Re: [gundam] Gundam in the US!?!?!

Roger Harkavy (
Wed, 17 Feb 1999 18:17:40 -0500 (EST)

On Wed, 17 Feb 1999, Mark Nguyen wrote:
> Dude, I've been building Star Trek and Star Wars models ever since I was
> old enough to know that you don't eat the glue! :) Granted, those were
> movies and TV series, but I hardly think kids *don't* model when they're
> young.

Yeah, but dude, there are a lot of kids who genuinely sucked at it (myself
included). I couldn't see successfully putting together a Master Grade kit
unless I was at least 12 years old.

> Anyway, I think that the domestic release of these models will be to
> distributors that would normally carry such models anyway, and perhaps
> to a few extra beyond that.

Actually, Gundam models and toys have been in domestic release for quite
some time. Previews has been soliciting them for over five years. I can't
imagine they sell well, though.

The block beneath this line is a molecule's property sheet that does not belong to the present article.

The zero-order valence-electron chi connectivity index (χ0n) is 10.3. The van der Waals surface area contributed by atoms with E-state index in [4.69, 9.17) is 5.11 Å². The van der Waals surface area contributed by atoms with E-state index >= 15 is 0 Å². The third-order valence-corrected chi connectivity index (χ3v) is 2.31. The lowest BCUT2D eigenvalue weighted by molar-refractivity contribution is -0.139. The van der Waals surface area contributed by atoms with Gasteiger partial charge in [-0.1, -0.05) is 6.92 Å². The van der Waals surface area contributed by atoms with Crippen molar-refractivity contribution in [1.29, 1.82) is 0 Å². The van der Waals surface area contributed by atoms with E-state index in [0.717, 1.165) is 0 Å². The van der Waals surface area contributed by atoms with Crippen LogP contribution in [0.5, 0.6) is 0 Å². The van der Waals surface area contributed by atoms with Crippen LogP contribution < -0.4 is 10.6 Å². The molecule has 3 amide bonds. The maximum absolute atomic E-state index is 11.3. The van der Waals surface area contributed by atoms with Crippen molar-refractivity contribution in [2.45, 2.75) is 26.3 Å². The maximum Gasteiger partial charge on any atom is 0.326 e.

It's such a limited market in the US, I can't see Gundam models selling on
a regular basis outside of specialty channels (i.e. comic stores), but
that's just my view. I think that if they want any chance of breaking into
1999's core toy audience (i.e. kids with Phantom Menace figures dancing in
their heads), they should go with the smaller toys first, like the MSIPs,
or even the cheaper Yutaka V-Gundam toys.

> Remember in the mid-80s when someone bought
> the Robotech liscence and a bunch of old Bandai models, and released
> them? It was a successful (if short-lived) venture on their part. Heck,
> my *first* mecha model was "Condar" from Robotech (in reality, some
> meach from Dougram...)!

Actually, that _was_ Robotech. Revell licensed a whole bunch of robot kits
from Takara, Imai, and/or Arii, and to "brand" the kits they created the
name Robotech for them. Then came the DC "Robotech Defenders" comic
(which featured the models), then the TV series (which didn't feature many
of the models), and it went downhill (or uphill) from there.

Roger Harkavy

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